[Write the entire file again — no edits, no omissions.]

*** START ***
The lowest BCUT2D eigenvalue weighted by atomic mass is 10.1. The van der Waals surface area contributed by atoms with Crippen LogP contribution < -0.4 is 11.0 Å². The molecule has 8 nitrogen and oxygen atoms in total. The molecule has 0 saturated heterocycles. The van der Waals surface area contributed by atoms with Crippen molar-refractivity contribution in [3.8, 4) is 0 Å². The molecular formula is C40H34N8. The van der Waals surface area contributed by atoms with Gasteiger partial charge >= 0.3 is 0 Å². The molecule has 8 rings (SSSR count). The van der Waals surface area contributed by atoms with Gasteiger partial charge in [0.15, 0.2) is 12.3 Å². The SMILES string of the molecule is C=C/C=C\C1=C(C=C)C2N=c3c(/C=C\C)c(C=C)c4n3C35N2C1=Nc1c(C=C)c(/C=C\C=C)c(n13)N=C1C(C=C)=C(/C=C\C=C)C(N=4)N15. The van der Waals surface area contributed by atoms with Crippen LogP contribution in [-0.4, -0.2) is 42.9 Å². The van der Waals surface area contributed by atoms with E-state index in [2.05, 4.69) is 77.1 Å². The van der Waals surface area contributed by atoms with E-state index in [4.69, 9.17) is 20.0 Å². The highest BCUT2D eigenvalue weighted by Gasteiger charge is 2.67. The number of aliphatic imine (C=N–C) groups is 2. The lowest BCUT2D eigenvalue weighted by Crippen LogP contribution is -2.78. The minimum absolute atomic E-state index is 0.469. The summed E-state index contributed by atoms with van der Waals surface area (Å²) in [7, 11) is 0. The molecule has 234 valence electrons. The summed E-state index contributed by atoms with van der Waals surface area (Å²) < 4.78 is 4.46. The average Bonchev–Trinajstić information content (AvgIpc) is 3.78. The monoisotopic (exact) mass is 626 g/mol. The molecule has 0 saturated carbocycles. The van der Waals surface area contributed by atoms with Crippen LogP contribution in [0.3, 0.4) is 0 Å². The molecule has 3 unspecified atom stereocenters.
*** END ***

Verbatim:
The lowest BCUT2D eigenvalue weighted by atomic mass is 10.1. The van der Waals surface area contributed by atoms with Crippen LogP contribution < -0.4 is 11.0 Å². The molecule has 8 nitrogen and oxygen atoms in total. The molecule has 0 saturated heterocycles. The van der Waals surface area contributed by atoms with Crippen molar-refractivity contribution in [3.8, 4) is 0 Å². The molecular formula is C40H34N8. The van der Waals surface area contributed by atoms with Gasteiger partial charge >= 0.3 is 0 Å². The molecule has 8 rings (SSSR count). The van der Waals surface area contributed by atoms with Gasteiger partial charge in [0.15, 0.2) is 12.3 Å². The SMILES string of the molecule is C=C/C=C\C1=C(C=C)C2N=c3c(/C=C\C)c(C=C)c4n3C35N2C1=Nc1c(C=C)c(/C=C\C=C)c(n13)N=C1C(C=C)=C(/C=C\C=C)C(N=4)N15. The van der Waals surface area contributed by atoms with Crippen LogP contribution in [-0.4, -0.2) is 42.9 Å². The van der Waals surface area contributed by atoms with E-state index in [2.05, 4.69) is 77.1 Å². The van der Waals surface area contributed by atoms with E-state index in [4.69, 9.17) is 20.0 Å². The highest BCUT2D eigenvalue weighted by Gasteiger charge is 2.67. The number of aliphatic imine (C=N–C) groups is 2. The lowest BCUT2D eigenvalue weighted by Crippen LogP contribution is -2.78. The minimum absolute atomic E-state index is 0.469. The summed E-state index contributed by atoms with van der Waals surface area (Å²) in [7, 11) is 0. The molecule has 234 valence electrons. The summed E-state index contributed by atoms with van der Waals surface area (Å²) < 4.78 is 4.46. The average Bonchev–Trinajstić information content (AvgIpc) is 3.78. The monoisotopic (exact) mass is 626 g/mol. The molecule has 0 saturated carbocycles. The van der Waals surface area contributed by atoms with Crippen LogP contribution in [0.3, 0.4) is 0 Å². The molecule has 3 unspecified atom stereocenters.